Juvenile delinquency has been an on-going issue for many years. There are many adolescents whom are motivated to commit crimes due to life circumstances. Then there are those individuals out there that have the same life situations that are not committing crimes. Over time these life situations are developed as theories. Two theories that are well-known all around the world are the Psychodynamic Theory and the Behavioral Theory.
The Psychodynamic Theory was originated by the Austrian doctor Sigmund Freud. The Psychodynamic theory debates that a personality contains three key components. The three components are the id, the ego, and the superego. The id is known to be the component of pleasure seeking. The ego is developed through life in which helps to restrain an individual’s desires for pleasure seeking behavior. Then there is the superego in which the morals and conscience of the individual come into play to help with the decision making process for the behaviors that led up to it (, 2005).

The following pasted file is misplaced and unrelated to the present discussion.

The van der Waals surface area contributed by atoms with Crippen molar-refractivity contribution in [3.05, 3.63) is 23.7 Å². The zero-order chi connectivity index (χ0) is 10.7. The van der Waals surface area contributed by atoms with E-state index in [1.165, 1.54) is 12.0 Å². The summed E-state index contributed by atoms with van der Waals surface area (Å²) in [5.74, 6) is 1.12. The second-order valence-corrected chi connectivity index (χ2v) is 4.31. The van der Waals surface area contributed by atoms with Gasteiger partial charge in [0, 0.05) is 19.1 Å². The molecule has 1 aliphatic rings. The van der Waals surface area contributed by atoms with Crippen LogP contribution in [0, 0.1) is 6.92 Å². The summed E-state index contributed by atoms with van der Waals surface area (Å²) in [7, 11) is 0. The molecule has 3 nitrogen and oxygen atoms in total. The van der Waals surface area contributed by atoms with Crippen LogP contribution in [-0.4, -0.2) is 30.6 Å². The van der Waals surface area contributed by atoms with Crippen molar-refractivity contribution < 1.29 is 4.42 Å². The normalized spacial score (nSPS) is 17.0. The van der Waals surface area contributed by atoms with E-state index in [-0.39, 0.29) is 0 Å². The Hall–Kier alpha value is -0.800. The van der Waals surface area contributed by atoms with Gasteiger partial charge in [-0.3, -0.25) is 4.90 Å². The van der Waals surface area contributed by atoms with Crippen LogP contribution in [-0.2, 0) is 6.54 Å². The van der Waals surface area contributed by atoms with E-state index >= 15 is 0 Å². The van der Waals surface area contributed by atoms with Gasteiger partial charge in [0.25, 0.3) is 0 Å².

With the three components of Id, ego, and superego being at a good balance within a person’s life that individual can lead a normal and productive life. However, if there is not a good balance of these three components the individual will act out irrationally and impulsively with the inability of knowing that what he, or she is doing is wrong and that is where crimes may be committed. With the Psychodynamic theory it is not true for all adolescents behaviors there may be adolescents out there that have the off balance necessary to support the Psychodynamic theory and then there are those adolescents all around the world that do not contain the off balance of the three components at the same age and life situations (, 2005).
With the Behavioral Theory psychologists whom specialize in Behavioral Therapy debate that an individual’s mind set is learned...